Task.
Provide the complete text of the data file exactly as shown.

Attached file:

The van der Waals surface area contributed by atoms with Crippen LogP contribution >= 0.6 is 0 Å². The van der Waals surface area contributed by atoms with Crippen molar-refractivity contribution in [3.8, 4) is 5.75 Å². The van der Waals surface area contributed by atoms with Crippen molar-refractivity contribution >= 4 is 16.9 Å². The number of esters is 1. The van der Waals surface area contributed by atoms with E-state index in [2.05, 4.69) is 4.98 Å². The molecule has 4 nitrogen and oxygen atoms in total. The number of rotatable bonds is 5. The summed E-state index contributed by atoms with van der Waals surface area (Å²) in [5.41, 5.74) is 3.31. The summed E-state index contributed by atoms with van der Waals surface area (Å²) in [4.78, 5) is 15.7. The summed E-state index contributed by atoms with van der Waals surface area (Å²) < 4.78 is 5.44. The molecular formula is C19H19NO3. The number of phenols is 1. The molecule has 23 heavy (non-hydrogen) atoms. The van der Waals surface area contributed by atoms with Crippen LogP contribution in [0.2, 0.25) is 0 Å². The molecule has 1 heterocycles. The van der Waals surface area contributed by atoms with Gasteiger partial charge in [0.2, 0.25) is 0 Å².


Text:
The van der Waals surface area contributed by atoms with Crippen LogP contribution >= 0.6 is 0 Å². The van der Waals surface area contributed by atoms with Crippen molar-refractivity contribution in [3.8, 4) is 5.75 Å². The van der Waals surface area contributed by atoms with Crippen molar-refractivity contribution >= 4 is 16.9 Å². The number of esters is 1. The van der Waals surface area contributed by atoms with E-state index in [2.05, 4.69) is 4.98 Å². The molecule has 4 nitrogen and oxygen atoms in total. The number of rotatable bonds is 5. The summed E-state index contributed by atoms with van der Waals surface area (Å²) in [5.41, 5.74) is 3.31. The summed E-state index contributed by atoms with van der Waals surface area (Å²) in [4.78, 5) is 15.7. The summed E-state index contributed by atoms with van der Waals surface area (Å²) < 4.78 is 5.44. The molecular formula is C19H19NO3. The number of phenols is 1. The molecule has 23 heavy (non-hydrogen) atoms. The van der Waals surface area contributed by atoms with Crippen LogP contribution in [0.2, 0.25) is 0 Å². The molecule has 1 heterocycles. The van der Waals surface area contributed by atoms with Gasteiger partial charge in [0.2, 0.25) is 0 Å².